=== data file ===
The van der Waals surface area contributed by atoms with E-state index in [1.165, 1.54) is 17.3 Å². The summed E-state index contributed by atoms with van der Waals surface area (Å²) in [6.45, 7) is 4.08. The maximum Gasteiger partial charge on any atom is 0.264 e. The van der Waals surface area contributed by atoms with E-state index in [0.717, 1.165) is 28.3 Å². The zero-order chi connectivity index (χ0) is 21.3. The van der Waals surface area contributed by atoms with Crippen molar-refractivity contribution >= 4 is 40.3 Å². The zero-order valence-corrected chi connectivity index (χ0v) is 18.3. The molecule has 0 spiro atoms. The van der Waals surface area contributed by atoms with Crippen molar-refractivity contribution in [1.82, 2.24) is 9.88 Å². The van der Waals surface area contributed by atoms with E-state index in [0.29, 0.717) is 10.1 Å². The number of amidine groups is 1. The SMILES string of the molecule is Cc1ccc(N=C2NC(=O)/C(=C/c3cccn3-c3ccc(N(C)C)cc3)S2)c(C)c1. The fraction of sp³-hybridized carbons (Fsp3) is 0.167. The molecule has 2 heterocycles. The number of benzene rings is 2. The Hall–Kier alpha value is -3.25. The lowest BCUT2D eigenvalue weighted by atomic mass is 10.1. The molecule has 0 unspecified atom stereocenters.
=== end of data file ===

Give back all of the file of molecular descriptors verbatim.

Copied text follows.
The van der Waals surface area contributed by atoms with E-state index in [1.165, 1.54) is 17.3 Å². The summed E-state index contributed by atoms with van der Waals surface area (Å²) in [6.45, 7) is 4.08. The maximum Gasteiger partial charge on any atom is 0.264 e. The van der Waals surface area contributed by atoms with E-state index in [0.717, 1.165) is 28.3 Å². The zero-order chi connectivity index (χ0) is 21.3. The van der Waals surface area contributed by atoms with Crippen molar-refractivity contribution >= 4 is 40.3 Å². The zero-order valence-corrected chi connectivity index (χ0v) is 18.3. The molecule has 0 spiro atoms. The van der Waals surface area contributed by atoms with Crippen molar-refractivity contribution in [1.82, 2.24) is 9.88 Å². The van der Waals surface area contributed by atoms with E-state index in [0.29, 0.717) is 10.1 Å². The number of amidine groups is 1. The SMILES string of the molecule is Cc1ccc(N=C2NC(=O)/C(=C/c3cccn3-c3ccc(N(C)C)cc3)S2)c(C)c1. The fraction of sp³-hybridized carbons (Fsp3) is 0.167. The molecule has 2 heterocycles. The number of benzene rings is 2. The Hall–Kier alpha value is -3.25. The lowest BCUT2D eigenvalue weighted by atomic mass is 10.1. The molecule has 0 unspecified atom stereocenters.